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Are CIOs losing their mojo?

Are CIOs losing their mojo?

A recent SIM International study finds that fewer CIOs are reporting directly to the CEO. Instead, they're answering to less strategic executives, such as the chief operating officer or chief financial officer

The flip side

But CIOs who are willing to resist the tug of operational minutia and instead focus on learning and serving the business can become more influential within their organizations.

For example, Tom Franciosi, CIO at Covenant Dove, a skilled nursing and healthcare firm, moved up from reporting to the CFO in his past job to his current position, which reports directly to the chief executive.

"A lot of times, CIOs don't necessarily have financial discipline, and that can lead to them reporting to a CFO," he says. "In my past job, I reported to a CFO and subsequently learned quite a bit there. And I'm bringing all of that knowledge and experience to bear in this role and really conducting myself with the highest business acumen, making sure that the CIO stays a strategic function."

Because Covenant is growing through mergers and acquisitions, Franciosi's first task is implementing a US$12 million data standardization and centralization project that will consolidate 35 separate data centers into one large facility. The idea, however, isn't just to make IT more cost-effective or easier to maintain, although those goals are important.

"The idea is to engineer into the infrastructure a tremendous amount of flexibility," he says. "Because that will pay off in ways you can't anticipate at the beginning."

In his last job, for example, Franciosi had embarked on a centralization program for the nursing home company's overall time-and-attendance system, as well as implemented Citrix to centralize applications and standardize his end users' desktop experience.

The moves paid off, when in 2004, two of his locations needed to evacuate because of hurricanes. "We had 240 residents that were moved from two locations to six receiving locations, and in the middle of this process, one of the regional vice presidents called me and was concerned about processing payroll and continuing billing and collections, since the employees and residents were spread out all over the place," Franciosi says.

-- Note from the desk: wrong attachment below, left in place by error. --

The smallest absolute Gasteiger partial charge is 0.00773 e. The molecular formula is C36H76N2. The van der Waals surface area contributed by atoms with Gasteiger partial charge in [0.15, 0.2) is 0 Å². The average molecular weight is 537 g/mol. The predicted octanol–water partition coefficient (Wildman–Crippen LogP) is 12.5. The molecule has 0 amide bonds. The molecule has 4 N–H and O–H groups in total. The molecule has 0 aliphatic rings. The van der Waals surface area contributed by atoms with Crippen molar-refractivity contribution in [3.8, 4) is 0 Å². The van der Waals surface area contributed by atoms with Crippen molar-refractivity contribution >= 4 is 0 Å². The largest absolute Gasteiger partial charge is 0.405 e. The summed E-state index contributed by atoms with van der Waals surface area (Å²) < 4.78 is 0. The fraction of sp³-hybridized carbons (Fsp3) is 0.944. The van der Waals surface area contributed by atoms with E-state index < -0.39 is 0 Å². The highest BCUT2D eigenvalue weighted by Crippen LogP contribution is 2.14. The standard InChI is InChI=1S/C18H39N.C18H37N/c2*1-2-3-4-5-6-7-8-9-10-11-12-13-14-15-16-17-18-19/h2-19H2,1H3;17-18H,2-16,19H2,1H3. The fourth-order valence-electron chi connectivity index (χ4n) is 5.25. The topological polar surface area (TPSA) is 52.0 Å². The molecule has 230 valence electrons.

"Because we had made the centralization decisions up front, there was no problem. When they came into the receiving locations, all they had to do was find a local computer and walk up to the local time clock and swipe. Everybody got paid. We continued to do what we had to do, and it worked out fine. I would not have anticipated that as a need when I did the design work three years prior to that, but wow, that really paid off to the business as a whole."

Of course, not every CIO is as effective as Franciosi. According to the Center for CIO Leadership study, a majority of CIOs understand that promoting collaboration between IT and lines of business is a top priority. But only 15 per cent of respondents believe they are extremely effective at doing so, while nearly a quarter rate themselves as at or below average. In other words, there's plenty of room for CIOs to get better at IT/business alignment.

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